I have an unbelievable amount of things to do today. I really do. Packing remains to be done. The only good thing I've accomplished is dressing the kids and throwing jeans and a t-shirt on myself after brushing my teeth. At least I vacuumed last night, and the rooms just have toys on the floor. Mom and one of my great aunts, we'll call her GM, are coming today for Richie's tubes and adenoid/tonsil removal tomorrow, and I'd rather my house not look like hurricane Senzig kids hit it, but I digress. I must interrupt the insanity of my day to tell you about this. MUST.
As I sat down between spurts of work to have a swallow of coffee and read some news, this happened.
Looks like he's making a very important call on those drumsticks, no?
He plopped down, started PRETENDING to type, and said several times, "Richie's laptop computer."
This is a long, long time removed from the days when I sat in a daze filling out the tests upon tests of hundreds upon hundreds of questions such as "Can your child kick a ball?" and "Can your child take steps in stride?" Not only that, but they want to know at what age... to the month... he did such things. Over and over, I searched my memory for pictures in my head of balancing, throwing, talking, walking, steps, everything they asked for. No pressure, just my child's label or lack of a label at stake. Just his life. No pressure. This could only be the difference in help or no help. It's only after all this that they think to tell you not to worry, because there are things in place to prevent things like throwing the test in one way or another, or any accidental throwing of the test by things like an addled mommy brain.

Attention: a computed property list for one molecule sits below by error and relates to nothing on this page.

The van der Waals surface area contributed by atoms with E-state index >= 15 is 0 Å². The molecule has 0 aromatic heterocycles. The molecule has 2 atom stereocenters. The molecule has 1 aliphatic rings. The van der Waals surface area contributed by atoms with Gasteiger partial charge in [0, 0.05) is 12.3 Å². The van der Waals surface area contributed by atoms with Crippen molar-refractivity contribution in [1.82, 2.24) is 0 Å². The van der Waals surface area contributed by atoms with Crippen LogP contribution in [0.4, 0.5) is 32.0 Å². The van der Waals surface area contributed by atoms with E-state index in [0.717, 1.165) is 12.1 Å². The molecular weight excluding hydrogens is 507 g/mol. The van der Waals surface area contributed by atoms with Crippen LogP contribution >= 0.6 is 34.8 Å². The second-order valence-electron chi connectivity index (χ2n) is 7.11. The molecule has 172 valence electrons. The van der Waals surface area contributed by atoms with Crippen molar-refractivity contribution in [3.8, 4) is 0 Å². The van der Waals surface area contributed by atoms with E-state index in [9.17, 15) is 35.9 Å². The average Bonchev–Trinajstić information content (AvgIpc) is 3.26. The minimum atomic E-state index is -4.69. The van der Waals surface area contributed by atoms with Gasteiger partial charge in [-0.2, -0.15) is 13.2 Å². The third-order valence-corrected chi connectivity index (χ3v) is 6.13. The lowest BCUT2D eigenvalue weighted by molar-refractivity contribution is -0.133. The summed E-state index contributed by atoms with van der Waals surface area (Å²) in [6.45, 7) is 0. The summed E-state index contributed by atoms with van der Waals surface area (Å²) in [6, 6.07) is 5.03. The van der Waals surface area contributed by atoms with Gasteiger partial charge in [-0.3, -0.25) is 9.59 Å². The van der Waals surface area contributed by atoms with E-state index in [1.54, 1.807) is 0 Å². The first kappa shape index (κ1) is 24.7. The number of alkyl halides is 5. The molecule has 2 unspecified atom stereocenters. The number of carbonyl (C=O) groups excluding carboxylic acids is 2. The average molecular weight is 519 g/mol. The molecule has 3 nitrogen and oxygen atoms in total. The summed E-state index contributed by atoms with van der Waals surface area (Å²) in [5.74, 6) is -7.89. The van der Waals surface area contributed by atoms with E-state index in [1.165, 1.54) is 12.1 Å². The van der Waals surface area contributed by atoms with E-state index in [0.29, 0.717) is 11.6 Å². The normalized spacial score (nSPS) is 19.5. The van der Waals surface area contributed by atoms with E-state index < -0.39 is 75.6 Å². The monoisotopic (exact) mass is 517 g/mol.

One of the things that we were told... and we understood to be true... was a lack of ability or care to pretend. Pretending is a very abstract concept. Ryan's brand of autism and abstract things do not go together. Age appropriate play is out the window. I don't know what seven year old boys are into these days, but I'm pretty sure it's not Blue's Clues, Elmo, and Thomas.
Honestly, if there's one thing about autism that I can embrace, it's this part.
But he's pretending every now and again. And every time it happens, it's a kiss from Jesus. "Inability to pretend" seems to be less and less apparent, eh?
Back to your regularly scheduled packing, planning, and cleaning frenzy.
And, lest I forget, thanks be to God, the giver of all good things!